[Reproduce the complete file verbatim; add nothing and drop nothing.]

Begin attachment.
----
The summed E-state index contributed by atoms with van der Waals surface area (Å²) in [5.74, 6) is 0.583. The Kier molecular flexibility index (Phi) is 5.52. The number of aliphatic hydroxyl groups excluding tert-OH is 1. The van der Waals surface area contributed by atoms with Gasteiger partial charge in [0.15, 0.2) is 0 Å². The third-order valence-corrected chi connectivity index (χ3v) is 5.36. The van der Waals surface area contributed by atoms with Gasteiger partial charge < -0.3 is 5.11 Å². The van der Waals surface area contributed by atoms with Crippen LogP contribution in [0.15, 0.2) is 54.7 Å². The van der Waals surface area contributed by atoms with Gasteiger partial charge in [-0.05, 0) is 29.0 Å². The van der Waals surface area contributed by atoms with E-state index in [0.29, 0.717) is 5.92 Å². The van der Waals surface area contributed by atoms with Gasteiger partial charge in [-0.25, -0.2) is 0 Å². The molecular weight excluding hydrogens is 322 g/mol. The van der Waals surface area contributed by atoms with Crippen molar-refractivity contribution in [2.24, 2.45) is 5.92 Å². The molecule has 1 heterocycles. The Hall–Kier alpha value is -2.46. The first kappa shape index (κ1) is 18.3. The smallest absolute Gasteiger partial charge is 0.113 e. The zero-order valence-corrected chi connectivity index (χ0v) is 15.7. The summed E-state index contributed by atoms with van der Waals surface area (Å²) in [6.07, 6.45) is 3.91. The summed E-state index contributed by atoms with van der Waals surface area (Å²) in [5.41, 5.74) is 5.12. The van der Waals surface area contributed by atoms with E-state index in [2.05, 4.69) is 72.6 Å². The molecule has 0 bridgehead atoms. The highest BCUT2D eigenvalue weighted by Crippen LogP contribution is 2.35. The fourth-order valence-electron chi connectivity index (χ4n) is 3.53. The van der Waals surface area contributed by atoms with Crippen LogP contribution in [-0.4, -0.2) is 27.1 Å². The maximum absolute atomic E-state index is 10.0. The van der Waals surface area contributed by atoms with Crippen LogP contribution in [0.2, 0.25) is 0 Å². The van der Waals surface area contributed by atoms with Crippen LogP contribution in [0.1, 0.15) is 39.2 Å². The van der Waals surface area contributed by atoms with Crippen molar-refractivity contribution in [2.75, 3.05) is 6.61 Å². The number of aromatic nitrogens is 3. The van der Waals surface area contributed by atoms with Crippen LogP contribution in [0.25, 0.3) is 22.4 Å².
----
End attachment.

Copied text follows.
The summed E-state index contributed by atoms with van der Waals surface area (Å²) in [5.74, 6) is 0.583. The Kier molecular flexibility index (Phi) is 5.52. The number of aliphatic hydroxyl groups excluding tert-OH is 1. The van der Waals surface area contributed by atoms with Gasteiger partial charge in [0.15, 0.2) is 0 Å². The third-order valence-corrected chi connectivity index (χ3v) is 5.36. The van der Waals surface area contributed by atoms with Gasteiger partial charge < -0.3 is 5.11 Å². The van der Waals surface area contributed by atoms with Crippen LogP contribution in [0.15, 0.2) is 54.7 Å². The van der Waals surface area contributed by atoms with Gasteiger partial charge in [-0.05, 0) is 29.0 Å². The van der Waals surface area contributed by atoms with E-state index in [0.29, 0.717) is 5.92 Å². The van der Waals surface area contributed by atoms with Gasteiger partial charge in [-0.25, -0.2) is 0 Å². The molecular weight excluding hydrogens is 322 g/mol. The van der Waals surface area contributed by atoms with Crippen molar-refractivity contribution in [2.24, 2.45) is 5.92 Å². The molecule has 1 heterocycles. The Hall–Kier alpha value is -2.46. The first kappa shape index (κ1) is 18.3. The smallest absolute Gasteiger partial charge is 0.113 e. The zero-order valence-corrected chi connectivity index (χ0v) is 15.7. The summed E-state index contributed by atoms with van der Waals surface area (Å²) in [6.07, 6.45) is 3.91. The summed E-state index contributed by atoms with van der Waals surface area (Å²) in [5.41, 5.74) is 5.12. The van der Waals surface area contributed by atoms with E-state index in [2.05, 4.69) is 72.6 Å². The molecule has 0 bridgehead atoms. The highest BCUT2D eigenvalue weighted by Crippen LogP contribution is 2.35. The fourth-order valence-electron chi connectivity index (χ4n) is 3.53. The van der Waals surface area contributed by atoms with Crippen LogP contribution in [-0.4, -0.2) is 27.1 Å². The maximum absolute atomic E-state index is 10.0. The van der Waals surface area contributed by atoms with Crippen LogP contribution in [0.2, 0.25) is 0 Å². The van der Waals surface area contributed by atoms with Crippen LogP contribution in [0.1, 0.15) is 39.2 Å². The van der Waals surface area contributed by atoms with Crippen molar-refractivity contribution in [2.75, 3.05) is 6.61 Å². The number of aromatic nitrogens is 3. The van der Waals surface area contributed by atoms with Crippen LogP contribution in [0.25, 0.3) is 22.4 Å².